Support: Update

In a stack of papers called Instruction.

  • Feb
  • 10
  • 2009

I’m running out of tricks.

We’ve tried making videos. We’ve tried speeches. We’ve tried reading as a class. We’ve tried reading in groups. We’ve tried reading independently. We’ve tried whole-class, small-group, and individual projects. We’ve tried posters. We’ve tried worksheets. We’ve tried class games.

I’m also running out of time.

I told my students today that triage time is coming. I picked up two wads of fresh gum off the floor today. I stopped a spitwad war yesterday. I pulled a pencil down from the ceiling tile last week. I picked up countless pieces of garbage the week before even though a no eating edict went out in November. From about six weeks ago, four books went missing. Despite my honest best efforts to cheer these students on and to push them to do better, giving them chances to work on their school skills, there’s not enough return on investment. The time is coming when I can no longer sink my energy into black holes. This is the class that exhausts me mentally such that, when I get home, I do not do any work. I can’t because I would be wound too tight come tomorrow if I just pushed all the way to a sixty-hour work week like I usually do. This takes a toll on my other classes and I don’t like how unprepared I am. Don’t get me wrong: I work like a dog for my other classes, too. I’m just so used to a twelve-hour day that an eight-hour day feels like cheating. And it feeling that way is as good as it actually being that way. I haven’t written much here because of that exact phenomenon.

I’ve had successes.

My number one trouble student from August told me of the possibility of her moving (mortgage trouble). I was honestly saddened by it and when I told her that she piped up with an enthusiastic, “Yeah, me too!” My number two trouble student from August is no longer talking incessantly to number one and number two even cracks jokes with me (though she still doesn’t do any actual work). My number three trouble from December smiles and behaves on a regular basis. Another trouble student just today said, “I’ve got teachers who don’t like me. –pause– And I’m lazy.” This is progress from the shrugged “Idunno” he gave the previous four weeks. A fifth student who wouldn’t even make an attempt at assignments a few months ago can be cajoled into doing the work after I deflate his exhaustive list of excuses for not doing it. And he’ll also do so with a smile. And he’ll even speak in class when called on. I’ll take participation in class almost any day for the win.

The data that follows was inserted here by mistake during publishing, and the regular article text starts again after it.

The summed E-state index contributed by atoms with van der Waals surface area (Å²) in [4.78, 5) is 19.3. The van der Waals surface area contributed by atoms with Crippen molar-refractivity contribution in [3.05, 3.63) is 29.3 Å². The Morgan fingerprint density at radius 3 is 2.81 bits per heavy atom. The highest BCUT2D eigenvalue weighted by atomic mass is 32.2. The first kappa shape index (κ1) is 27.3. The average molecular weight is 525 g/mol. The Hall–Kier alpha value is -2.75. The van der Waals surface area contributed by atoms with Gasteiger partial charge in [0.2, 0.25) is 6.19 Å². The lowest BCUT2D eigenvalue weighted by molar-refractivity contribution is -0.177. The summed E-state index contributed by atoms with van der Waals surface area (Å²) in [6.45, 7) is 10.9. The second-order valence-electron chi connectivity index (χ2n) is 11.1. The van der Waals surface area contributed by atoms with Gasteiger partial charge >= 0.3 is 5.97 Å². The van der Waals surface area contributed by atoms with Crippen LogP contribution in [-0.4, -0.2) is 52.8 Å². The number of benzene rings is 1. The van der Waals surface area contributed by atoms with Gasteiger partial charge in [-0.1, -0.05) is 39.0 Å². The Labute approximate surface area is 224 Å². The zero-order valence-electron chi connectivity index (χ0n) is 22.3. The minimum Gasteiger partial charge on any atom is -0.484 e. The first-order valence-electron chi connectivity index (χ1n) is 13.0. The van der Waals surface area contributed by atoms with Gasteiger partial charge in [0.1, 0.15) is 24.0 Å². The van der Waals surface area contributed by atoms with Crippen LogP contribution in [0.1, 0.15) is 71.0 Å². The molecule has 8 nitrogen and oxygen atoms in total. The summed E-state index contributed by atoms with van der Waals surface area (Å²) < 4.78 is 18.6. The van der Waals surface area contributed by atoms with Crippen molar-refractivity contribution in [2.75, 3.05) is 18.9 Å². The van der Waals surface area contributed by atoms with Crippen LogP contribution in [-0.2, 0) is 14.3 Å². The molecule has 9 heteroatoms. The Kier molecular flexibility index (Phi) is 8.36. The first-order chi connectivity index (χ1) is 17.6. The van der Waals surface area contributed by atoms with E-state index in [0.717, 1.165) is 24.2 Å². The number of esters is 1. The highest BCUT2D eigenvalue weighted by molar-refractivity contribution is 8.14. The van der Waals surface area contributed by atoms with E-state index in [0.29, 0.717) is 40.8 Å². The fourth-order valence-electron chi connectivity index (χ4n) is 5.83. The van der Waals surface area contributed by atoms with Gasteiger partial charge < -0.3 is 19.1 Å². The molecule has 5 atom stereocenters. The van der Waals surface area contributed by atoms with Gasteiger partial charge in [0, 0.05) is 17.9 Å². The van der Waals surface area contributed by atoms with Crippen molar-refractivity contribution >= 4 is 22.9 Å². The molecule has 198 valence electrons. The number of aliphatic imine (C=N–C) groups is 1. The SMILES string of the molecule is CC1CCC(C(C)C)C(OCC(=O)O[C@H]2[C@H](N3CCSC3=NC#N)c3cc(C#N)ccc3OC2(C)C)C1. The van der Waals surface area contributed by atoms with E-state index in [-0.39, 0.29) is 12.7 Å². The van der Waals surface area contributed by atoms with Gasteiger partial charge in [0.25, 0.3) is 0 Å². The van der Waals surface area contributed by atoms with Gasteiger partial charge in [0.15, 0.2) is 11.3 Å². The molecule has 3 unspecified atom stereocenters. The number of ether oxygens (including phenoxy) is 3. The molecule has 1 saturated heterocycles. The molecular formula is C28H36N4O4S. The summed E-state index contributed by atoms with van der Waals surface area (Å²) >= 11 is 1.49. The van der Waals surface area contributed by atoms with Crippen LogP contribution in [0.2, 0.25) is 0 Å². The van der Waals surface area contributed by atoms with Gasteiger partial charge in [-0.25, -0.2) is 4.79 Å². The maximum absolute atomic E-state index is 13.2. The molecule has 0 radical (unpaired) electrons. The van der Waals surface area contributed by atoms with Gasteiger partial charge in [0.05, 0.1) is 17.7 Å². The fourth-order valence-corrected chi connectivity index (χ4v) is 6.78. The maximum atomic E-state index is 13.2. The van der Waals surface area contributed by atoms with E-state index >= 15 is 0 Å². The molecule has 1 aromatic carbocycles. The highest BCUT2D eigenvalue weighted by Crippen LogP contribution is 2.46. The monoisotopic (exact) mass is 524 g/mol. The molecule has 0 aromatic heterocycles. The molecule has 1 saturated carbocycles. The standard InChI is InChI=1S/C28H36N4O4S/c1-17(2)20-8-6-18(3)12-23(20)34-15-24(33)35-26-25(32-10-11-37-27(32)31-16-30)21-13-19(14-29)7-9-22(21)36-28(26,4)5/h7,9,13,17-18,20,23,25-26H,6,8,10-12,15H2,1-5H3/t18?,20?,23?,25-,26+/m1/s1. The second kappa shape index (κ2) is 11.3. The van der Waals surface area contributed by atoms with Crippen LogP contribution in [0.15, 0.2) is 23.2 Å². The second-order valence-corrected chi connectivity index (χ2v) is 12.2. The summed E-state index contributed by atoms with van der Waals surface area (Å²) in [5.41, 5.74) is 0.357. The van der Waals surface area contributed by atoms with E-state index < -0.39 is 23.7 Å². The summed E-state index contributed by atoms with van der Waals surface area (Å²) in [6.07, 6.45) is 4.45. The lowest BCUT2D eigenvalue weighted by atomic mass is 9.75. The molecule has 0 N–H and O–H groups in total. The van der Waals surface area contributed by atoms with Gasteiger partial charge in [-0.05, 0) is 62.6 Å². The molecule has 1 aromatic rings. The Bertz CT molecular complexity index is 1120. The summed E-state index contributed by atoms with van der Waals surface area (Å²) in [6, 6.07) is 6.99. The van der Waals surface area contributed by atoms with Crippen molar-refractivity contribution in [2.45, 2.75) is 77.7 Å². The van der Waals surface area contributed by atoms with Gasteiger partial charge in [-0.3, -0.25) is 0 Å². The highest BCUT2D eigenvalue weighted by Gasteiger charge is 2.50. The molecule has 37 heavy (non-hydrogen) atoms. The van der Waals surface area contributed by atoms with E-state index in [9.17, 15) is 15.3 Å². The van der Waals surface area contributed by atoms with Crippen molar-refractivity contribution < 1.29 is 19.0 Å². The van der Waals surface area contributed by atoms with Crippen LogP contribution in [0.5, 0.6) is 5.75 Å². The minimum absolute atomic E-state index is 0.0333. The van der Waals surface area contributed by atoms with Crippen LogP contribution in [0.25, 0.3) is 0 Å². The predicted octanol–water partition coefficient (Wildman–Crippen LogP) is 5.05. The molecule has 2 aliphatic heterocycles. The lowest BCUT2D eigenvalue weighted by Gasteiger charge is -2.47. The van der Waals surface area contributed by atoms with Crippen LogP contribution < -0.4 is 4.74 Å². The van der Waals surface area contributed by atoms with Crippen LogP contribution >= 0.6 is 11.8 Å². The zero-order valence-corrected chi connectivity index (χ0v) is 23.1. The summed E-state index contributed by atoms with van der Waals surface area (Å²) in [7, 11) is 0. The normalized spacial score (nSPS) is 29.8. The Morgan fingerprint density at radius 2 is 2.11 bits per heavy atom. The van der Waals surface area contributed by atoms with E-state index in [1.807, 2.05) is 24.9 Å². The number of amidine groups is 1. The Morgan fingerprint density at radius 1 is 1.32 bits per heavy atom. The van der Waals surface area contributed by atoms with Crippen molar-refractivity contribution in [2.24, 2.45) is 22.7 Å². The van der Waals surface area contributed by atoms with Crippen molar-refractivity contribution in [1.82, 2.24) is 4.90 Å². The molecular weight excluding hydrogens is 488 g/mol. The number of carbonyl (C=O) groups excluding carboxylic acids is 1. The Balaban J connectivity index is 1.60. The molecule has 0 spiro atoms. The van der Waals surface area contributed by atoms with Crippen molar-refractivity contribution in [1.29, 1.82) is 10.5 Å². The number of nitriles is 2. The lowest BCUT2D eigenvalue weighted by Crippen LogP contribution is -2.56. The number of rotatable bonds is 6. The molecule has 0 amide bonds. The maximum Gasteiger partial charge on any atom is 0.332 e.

I’m dealing with issues.

Liars who look me straight in the eye and lie. Jokers who destroy or foul (don’t ask) property then claim innocence a split second after I saw it. Instigators who profess they are the downtrodden. Disengaged behavior no matter the work requested. A shortage of ideas that are different from what has already been done. Fear that I simply cannot be who they need me to be, that it’s just not within my power. Awareness that this class is killing these students’ ability to enjoy learning. Knowledge that nothing is going to change and that my district doesn’t see the problem for what it is. My sincere insecurity. No support with planning or materials. Students who know this is elective credit and they can just pick up these missed units elsewhere at a much easier asking price. Others who want to do cool things but are bogged down by sour attitudes.

But I’m changing things, too. More on that tomorrow.


1. Dan Callahan says:

[2/10/2009 - 7:57 pm]

I am not alone.

I need to know that sometimes. Thanks.

2. Seal & Me | Inner Education for Inward Educators says:

[2/11/2009 - 8:40 pm]

[…] wanting to know why education often suffers in this country should read the latest post by Todd Seal.  I am in Tennessee; he is in California, but what he describes matches a lot of what I see […]

3. Andy says:

[2/12/2009 - 2:48 am]

Honest and true.